By taking this compliance approach to monitoring, and having the call recording or text transcript on hand for agents to hear/read, the call center greatly reduces the problem of agents refuting or rejecting how a QA specialist scored them on a contact – a common occurrence in many centers.
But the real performance impact comes when the customer scores and feedback are factored in and shared with the agent, which brings us to how customer ratings and comments are incorporated into agent monitoring scores and feedback.
Incorporate Customer Ratings and Comments into Agent Monitoring and Feedback
After completing the compliance evaluation for the agent, the center’s QA specialist determines the agent’s overall quality score by combining the compliance score with the customer rating from the survey, taking any weighting issues into consideration.
At contact centers with a VOC-based QA initiative, once the QA person determines the overall quality score, they send it – along with the customer survey results, the compliance score sheet and the call recording (or text transcript) – to the agent’s supervisor or team leader, whoever typically provides coaching. The QA person might highlight any notable results, whether positive or negative, that he or she feels the supervisor should focus on. The supervisor then schedules a feedback session with the agent in question to go over the results and provide any necessary coaching, as well as deserved praise.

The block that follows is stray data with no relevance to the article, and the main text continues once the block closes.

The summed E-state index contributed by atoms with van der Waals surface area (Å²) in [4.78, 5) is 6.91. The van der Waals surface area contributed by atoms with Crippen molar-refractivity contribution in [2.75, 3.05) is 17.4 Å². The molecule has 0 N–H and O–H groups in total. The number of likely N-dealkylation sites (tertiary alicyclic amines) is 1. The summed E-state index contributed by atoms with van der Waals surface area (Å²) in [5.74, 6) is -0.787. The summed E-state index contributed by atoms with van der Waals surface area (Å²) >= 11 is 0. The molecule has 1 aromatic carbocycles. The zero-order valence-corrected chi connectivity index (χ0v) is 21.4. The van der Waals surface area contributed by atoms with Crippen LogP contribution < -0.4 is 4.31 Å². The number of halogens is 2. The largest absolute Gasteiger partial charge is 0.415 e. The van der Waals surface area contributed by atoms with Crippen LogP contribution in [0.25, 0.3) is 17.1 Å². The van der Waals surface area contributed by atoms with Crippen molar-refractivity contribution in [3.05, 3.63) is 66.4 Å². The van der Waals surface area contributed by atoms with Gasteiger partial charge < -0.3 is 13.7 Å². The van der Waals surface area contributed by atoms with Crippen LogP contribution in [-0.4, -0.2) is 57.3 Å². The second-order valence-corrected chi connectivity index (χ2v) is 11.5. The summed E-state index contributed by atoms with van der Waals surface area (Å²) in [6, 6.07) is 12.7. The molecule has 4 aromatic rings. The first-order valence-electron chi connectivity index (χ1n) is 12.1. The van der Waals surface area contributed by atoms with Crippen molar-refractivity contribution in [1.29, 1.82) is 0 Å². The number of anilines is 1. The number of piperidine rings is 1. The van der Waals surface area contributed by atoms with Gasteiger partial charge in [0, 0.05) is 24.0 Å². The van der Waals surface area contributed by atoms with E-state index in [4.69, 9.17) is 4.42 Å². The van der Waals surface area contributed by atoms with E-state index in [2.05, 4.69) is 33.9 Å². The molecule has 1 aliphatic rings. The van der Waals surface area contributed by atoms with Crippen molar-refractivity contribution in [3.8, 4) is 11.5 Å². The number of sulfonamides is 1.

Ask any manager or supervisor in call center that has adopted a VOC-based QA initiative, and they’ll tell you that their agents are much more motivated by direct customer feedback than they are by supervisor/team lead feedback.
This feedback resonates with agents. And it doesn’t just benefit the agent who handled the contact: Most centers use such feedback (along with the recording/transcript) as a coaching and training tool for other agents. For example, if an agent has an exemplary call, the center may use the call recording along with the positive customer rating and feedback to demonstrate to trainees not only what great service “looks” like, but also how it impacts the customer experience.
Involve Agents in the Management of the Process
To further ensure the success of their VOC-based QA programs, top centers actively involve agents in the implementation of maintenance of the initiative. Moving from a traditional quality monitoring program to a VOC-based one represents a big shift, so it’s critical to get agents’ input and support early on. Explain the objective of the program clearly, and reinforce it with regular exposure call listening sessions with agents and sharing the customer survey results with the agents so they can see how customers rated the calls. This helps agents to see how their service impacts the customer, and what drives a ‘top box’ score.
Many call centers back away from a true VOC-based QA initiative because it involves transferring a lot of control from the contact center over to the customer – it’s a big undertaking with many unknowns. But putting the voice of the customer into the equation will save time, investment and even headache down the road.